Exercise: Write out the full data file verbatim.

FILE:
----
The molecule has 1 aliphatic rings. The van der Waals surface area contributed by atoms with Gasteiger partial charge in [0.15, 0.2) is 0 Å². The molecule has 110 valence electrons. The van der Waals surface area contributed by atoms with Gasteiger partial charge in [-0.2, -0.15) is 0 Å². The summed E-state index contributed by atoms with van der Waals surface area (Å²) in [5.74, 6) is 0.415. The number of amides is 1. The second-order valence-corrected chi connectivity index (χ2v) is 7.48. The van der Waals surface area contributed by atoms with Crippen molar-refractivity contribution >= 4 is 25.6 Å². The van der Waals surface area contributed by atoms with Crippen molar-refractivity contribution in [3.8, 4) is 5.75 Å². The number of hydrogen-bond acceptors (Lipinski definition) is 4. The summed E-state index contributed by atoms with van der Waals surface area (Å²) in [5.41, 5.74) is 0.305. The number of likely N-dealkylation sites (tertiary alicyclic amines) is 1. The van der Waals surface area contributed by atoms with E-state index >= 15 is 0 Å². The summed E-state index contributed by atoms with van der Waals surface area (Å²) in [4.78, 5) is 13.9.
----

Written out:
The molecule has 1 aliphatic rings. The van der Waals surface area contributed by atoms with Gasteiger partial charge in [0.15, 0.2) is 0 Å². The molecule has 110 valence electrons. The van der Waals surface area contributed by atoms with Gasteiger partial charge in [-0.2, -0.15) is 0 Å². The summed E-state index contributed by atoms with van der Waals surface area (Å²) in [5.74, 6) is 0.415. The number of amides is 1. The second-order valence-corrected chi connectivity index (χ2v) is 7.48. The van der Waals surface area contributed by atoms with Crippen molar-refractivity contribution >= 4 is 25.6 Å². The van der Waals surface area contributed by atoms with Crippen molar-refractivity contribution in [3.8, 4) is 5.75 Å². The number of hydrogen-bond acceptors (Lipinski definition) is 4. The summed E-state index contributed by atoms with van der Waals surface area (Å²) in [5.41, 5.74) is 0.305. The number of likely N-dealkylation sites (tertiary alicyclic amines) is 1. The van der Waals surface area contributed by atoms with E-state index >= 15 is 0 Å². The summed E-state index contributed by atoms with van der Waals surface area (Å²) in [4.78, 5) is 13.9.